Here’s something that I do: To instill a culture of play in our family life and to encourage healthy risk-taking, I like to use the ‘bravely done’ motto. It’s actually something I found on the inside of a beer bottle cap and it really spoke to me. So, when my five-year-old  gives something new a good go of it, I’ll tell her “bravely done!” and she’ll know it was the effort that mattered.  To be truthful, it’s the adults in the family that need the biggest push in that department.

So, what do you do?  How do you practice creativity and help others do the same? If I get at least 25 responses, I will send the person with the winning response a stack of my homemade pancakes. They will be delivered to your doorstep, ready to reheat and serve. Seriously. I will do this for you, if you do me the favor of sharing your personal approach to creativity. The winner will be chosen by an arbitrary and undemocratic process: if I particularly like it, you win! I will pick the winner in two weeks from now, so get your submission in before May 19th.


Robinson, K. [TED Talks] (2010, May 24). Bring on the learning revolution! [Video file].  Retrieved from

Transparency Builds Trust

I’m going to undress now.  Apparently, you like me better naked.  The cultural shift toward transparency fueled by the growth of social media has forever blurred the boundary between one’s public and private self.  In our hyperlinked, viral, always-connected world, word-of-mouth (think amazon user reviews) holds more sway than any glossy brochure a company could ever create.  In this environment, companies, CEO’s and even regular people like me must consciously work to show their authentic self.  We must actively manage our reputation, which now involves a solid understanding of Google algorithms and a willingness to get personal.  A 2007 piece about the new breed of ‘naked executives’ by Wired Magazine Online, asserts that a sense of authenticity is formed primarily by online exposure and that, “it’s hard to trust someone who doesn’t list their dreams and fears on Facebook.” (Thompson, 2007). The idea is that getting real with your constituency means showing everything- your mistakes as well as your successes. This kind of bare it all transparency humanizes the company or the online persona, which translates to higher levels of trust and goodwill. And I want you to trust me, which is why I’m getting naked. (It’s weird, because my mom always taught me that it was you  who I needed to trust if I was going to get naked…) Anyhow, here goes:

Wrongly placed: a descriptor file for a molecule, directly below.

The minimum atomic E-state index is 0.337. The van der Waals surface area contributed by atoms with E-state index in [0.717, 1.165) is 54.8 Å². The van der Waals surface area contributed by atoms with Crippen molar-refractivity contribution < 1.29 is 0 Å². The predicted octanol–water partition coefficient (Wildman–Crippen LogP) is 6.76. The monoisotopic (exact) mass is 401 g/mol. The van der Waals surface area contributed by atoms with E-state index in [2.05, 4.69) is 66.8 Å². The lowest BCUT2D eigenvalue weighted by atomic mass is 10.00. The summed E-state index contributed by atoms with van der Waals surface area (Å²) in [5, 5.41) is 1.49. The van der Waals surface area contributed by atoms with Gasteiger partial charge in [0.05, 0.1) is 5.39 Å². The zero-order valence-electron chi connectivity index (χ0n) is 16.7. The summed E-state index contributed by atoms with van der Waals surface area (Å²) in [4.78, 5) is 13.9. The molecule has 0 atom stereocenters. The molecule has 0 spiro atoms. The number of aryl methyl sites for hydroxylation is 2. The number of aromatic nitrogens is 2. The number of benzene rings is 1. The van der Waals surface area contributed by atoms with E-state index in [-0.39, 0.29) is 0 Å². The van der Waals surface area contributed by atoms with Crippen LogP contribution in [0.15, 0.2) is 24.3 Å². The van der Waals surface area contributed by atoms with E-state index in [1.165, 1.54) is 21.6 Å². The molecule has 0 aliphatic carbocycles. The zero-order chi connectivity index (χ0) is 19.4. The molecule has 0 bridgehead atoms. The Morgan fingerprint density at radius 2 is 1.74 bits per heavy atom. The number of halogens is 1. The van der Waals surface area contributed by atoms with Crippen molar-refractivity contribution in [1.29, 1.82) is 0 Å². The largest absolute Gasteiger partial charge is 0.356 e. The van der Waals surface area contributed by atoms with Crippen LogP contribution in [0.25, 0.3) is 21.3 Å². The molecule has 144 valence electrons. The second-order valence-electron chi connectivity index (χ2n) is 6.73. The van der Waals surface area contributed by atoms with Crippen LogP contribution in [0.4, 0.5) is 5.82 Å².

I can be inflexible. And I’m slow to change. There. I said it.*


These are BIG warts for an aspiring librarian. Libraries that are truly interested in creating positive outcomes for their community- the kind of library I want to work in-  tend to place a high value on transparency.  And according to two well-known experts in this area, Casey and Stephens (2007), the transparent library is all about three things:

  • Being open to communication

  • Adapting to change

  • Scanning the horizon (trend-spotting)

I think I’m okay with the communication part. I talk, I tweet, I write; I blog; I ask; I listen; I teach; I learn. I love to give and receive input. Check.


But I fear that I may run into trouble on the adapting to change part. I’m the girl who just got a smartphone.  According to a recent Pew Research Center report,  55% of Americans have a smartphone (Rainie & Poushter, 2014). This means I have only just recently joined the majority. I’m not sure exactly where that puts me on Rodgers’ Bell Curve, but let’s just say, I’m not an “early adopter”.

So, I’m slow to change. I liked my flip phone. I still like Crosby Stills & Nash. To mitigate this shortcoming, I will seek out libraries that provide ongoing learning opportunities and the chance for me be a part of the change rather than have it imposed upon me.  Good libraries do this.

Since I tend to be slow to change, I may, theoretically, not be the best trend-spotter.  Yet, armed with a clearly defined mission, some good research skills, and a working  environment that rewards innovation, I will likely rise to the occasion.  After all, that is what successful organizations are capable of: they raise the tide to lift all boats, including both patrons and employees.


As for the inflexible part: well, I’m working on it. I had an employer tell me in an exit interview (I was moving out of state) that I should be more flexible. It stuck with me, which was a gift, of sorts. And now, when Michael Stephens discusses the ‘Culture of Perfect’ I see that there is much to gain from letting go, trying things out, and trusting that my mistakes will teach me what I need to know.

*Full disclosure: this is not a complete list of all my shortcomings, but let it suffice for now.


Casey, M., &  Stephens, M. (2007, April). The transparent library: Introducing the Michaels. Library Journal, 132(6), 30. Retrieved from

Thompson, C. (2007, March). The see-through CEO. Wired Magazine Online (Issue 15.04). Retrieved from

Rainie, L. and Poushter, J. (2014, February 13). Emerging nations catching up to U.S.  on technology adoption, especially mobile and social media use. [Web log post].  FactTank, News in the Numbers, Pew Research Center. Retrieved from

Diffusion of Innovation graphic. Licensed under Creative Commons Attribution-ShareAlike 3.0 and modified using Skitch.